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Erick M. Westbroek, Zach Pennington, A. Karim Ahmed, Yuanxuan Xia, Christine Boone, Philippe Gailloud and Daniel M. Sciubba

OBJECTIVE

Preoperative endovascular embolization of hypervascular spine tumors can reduce intraoperative blood loss. The extent to which subtotal embolization reduces blood loss has not been clearly established. This study aimed to elucidate a relationship between the extent of preoperative embolization and intraoperative blood loss.

METHODS

Sixty-six patients undergoing preoperative endovascular embolization and subsequent resection of hypervascular spine tumors were retrospectively reviewed. Patients were divided into 3 groups: complete embolization (n = 22), near-complete embolization (≥ 90% but < 100%; n = 22), and partial embolization (< 90%; n = 22). Intraoperative blood loss was compared between groups using one-way ANOVA with post hoc comparisons between groups.

RESULTS

The average blood loss in the complete embolization group was 1625 mL. The near-complete embolization group had an average blood loss of 2021 mL in surgery. Partial embolization was associated with a mean blood loss of 4009 mL. On one-way ANOVA, significant differences were seen across groups (F-ratio = 6.81, p = 0.002). Significant differences in intraoperative blood loss were also seen between patients undergoing complete and partial embolization (p = 0.001) and those undergoing near-complete and partial embolization (p = 0.006). Pairwise testing showed no significant difference between complete and near-complete embolization (p = 0.57). Analysis of a combined group of complete and near-complete embolization also showed a significantly decreased blood loss compared with partial embolization (p < 0.001). Patient age, tumor size, preoperative coagulation parameters, and preoperative platelet count were not significantly associated with blood loss.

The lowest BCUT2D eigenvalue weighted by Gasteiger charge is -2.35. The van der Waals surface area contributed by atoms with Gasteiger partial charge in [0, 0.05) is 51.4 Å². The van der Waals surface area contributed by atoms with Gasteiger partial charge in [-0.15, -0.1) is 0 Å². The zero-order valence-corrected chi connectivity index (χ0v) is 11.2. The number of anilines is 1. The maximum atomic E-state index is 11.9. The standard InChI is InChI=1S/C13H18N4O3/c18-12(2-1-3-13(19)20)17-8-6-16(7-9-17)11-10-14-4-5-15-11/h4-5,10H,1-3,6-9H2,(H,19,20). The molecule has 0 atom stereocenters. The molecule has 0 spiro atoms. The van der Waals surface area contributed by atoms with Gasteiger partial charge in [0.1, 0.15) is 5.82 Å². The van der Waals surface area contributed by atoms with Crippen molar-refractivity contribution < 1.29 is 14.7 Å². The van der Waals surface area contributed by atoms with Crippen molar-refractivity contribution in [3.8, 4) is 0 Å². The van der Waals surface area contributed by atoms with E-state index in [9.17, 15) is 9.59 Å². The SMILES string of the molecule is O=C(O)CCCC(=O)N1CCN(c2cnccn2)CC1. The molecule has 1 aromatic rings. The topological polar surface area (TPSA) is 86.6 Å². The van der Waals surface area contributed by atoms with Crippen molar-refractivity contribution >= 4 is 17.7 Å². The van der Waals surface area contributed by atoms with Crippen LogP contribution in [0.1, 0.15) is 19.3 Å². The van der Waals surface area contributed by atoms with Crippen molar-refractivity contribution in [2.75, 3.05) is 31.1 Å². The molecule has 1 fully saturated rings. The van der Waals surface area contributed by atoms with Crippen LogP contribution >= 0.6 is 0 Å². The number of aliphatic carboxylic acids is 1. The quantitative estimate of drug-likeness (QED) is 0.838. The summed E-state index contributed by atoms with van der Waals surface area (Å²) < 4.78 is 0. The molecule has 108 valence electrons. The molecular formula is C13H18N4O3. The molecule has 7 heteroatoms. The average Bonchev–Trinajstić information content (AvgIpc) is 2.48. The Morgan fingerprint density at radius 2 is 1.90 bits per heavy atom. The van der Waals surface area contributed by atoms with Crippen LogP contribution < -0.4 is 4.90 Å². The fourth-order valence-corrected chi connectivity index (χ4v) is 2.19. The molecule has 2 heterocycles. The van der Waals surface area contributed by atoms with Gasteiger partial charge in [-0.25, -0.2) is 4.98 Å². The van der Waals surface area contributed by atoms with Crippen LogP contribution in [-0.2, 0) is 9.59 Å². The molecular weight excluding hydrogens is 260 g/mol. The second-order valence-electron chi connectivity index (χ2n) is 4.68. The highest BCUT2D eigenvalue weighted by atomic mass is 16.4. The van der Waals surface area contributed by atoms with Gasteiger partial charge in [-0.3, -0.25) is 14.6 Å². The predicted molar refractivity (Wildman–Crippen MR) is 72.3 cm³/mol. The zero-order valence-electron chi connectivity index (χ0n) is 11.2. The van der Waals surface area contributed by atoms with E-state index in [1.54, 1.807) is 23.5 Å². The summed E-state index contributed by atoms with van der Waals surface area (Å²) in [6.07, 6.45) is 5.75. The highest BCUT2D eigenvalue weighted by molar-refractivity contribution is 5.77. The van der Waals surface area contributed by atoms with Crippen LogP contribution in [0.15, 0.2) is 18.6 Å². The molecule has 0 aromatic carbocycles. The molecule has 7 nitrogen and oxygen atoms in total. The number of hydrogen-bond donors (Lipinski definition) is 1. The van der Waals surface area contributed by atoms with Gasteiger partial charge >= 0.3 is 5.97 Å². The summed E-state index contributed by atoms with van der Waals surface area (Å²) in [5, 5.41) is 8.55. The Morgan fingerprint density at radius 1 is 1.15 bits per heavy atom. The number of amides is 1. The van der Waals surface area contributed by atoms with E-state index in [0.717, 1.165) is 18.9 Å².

CONCLUSIONS

Preoperative endovascular embolization is associated with decreased intraoperative blood loss. In this series, blood loss was significantly less in surgeries for tumors in which preoperative complete or near-complete embolization was achieved than in tumors in which preoperative embolization resulted in less than 90% reduction of tumor vascular blush. These findings suggest that there may be a critical threshold of efficacy that should be the goal of preoperative embolization.